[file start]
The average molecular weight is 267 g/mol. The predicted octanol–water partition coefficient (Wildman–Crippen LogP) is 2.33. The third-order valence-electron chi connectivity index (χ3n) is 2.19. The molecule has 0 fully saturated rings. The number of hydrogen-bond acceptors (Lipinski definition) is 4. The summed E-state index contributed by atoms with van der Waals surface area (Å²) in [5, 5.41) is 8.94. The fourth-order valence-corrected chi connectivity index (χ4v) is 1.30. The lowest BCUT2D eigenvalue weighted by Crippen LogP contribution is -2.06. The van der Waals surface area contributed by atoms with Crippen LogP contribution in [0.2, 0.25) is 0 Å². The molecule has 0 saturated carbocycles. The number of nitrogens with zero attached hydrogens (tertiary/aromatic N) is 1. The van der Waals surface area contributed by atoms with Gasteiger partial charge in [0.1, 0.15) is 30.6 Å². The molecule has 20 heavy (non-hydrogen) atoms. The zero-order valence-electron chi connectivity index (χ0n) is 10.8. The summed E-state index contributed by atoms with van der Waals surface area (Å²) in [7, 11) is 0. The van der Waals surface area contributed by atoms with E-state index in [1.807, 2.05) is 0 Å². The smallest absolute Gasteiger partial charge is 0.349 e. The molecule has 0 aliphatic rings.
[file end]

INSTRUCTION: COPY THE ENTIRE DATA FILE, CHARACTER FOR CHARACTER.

The average molecular weight is 267 g/mol. The predicted octanol–water partition coefficient (Wildman–Crippen LogP) is 2.33. The third-order valence-electron chi connectivity index (χ3n) is 2.19. The molecule has 0 fully saturated rings. The number of hydrogen-bond acceptors (Lipinski definition) is 4. The summed E-state index contributed by atoms with van der Waals surface area (Å²) in [5, 5.41) is 8.94. The fourth-order valence-corrected chi connectivity index (χ4v) is 1.30. The lowest BCUT2D eigenvalue weighted by Crippen LogP contribution is -2.06. The van der Waals surface area contributed by atoms with Crippen LogP contribution in [0.2, 0.25) is 0 Å². The molecule has 0 saturated carbocycles. The number of nitrogens with zero attached hydrogens (tertiary/aromatic N) is 1. The van der Waals surface area contributed by atoms with Gasteiger partial charge in [0.1, 0.15) is 30.6 Å². The molecule has 20 heavy (non-hydrogen) atoms. The zero-order valence-electron chi connectivity index (χ0n) is 10.8. The summed E-state index contributed by atoms with van der Waals surface area (Å²) in [7, 11) is 0. The van der Waals surface area contributed by atoms with E-state index in [1.807, 2.05) is 0 Å². The smallest absolute Gasteiger partial charge is 0.349 e. The molecule has 0 aliphatic rings.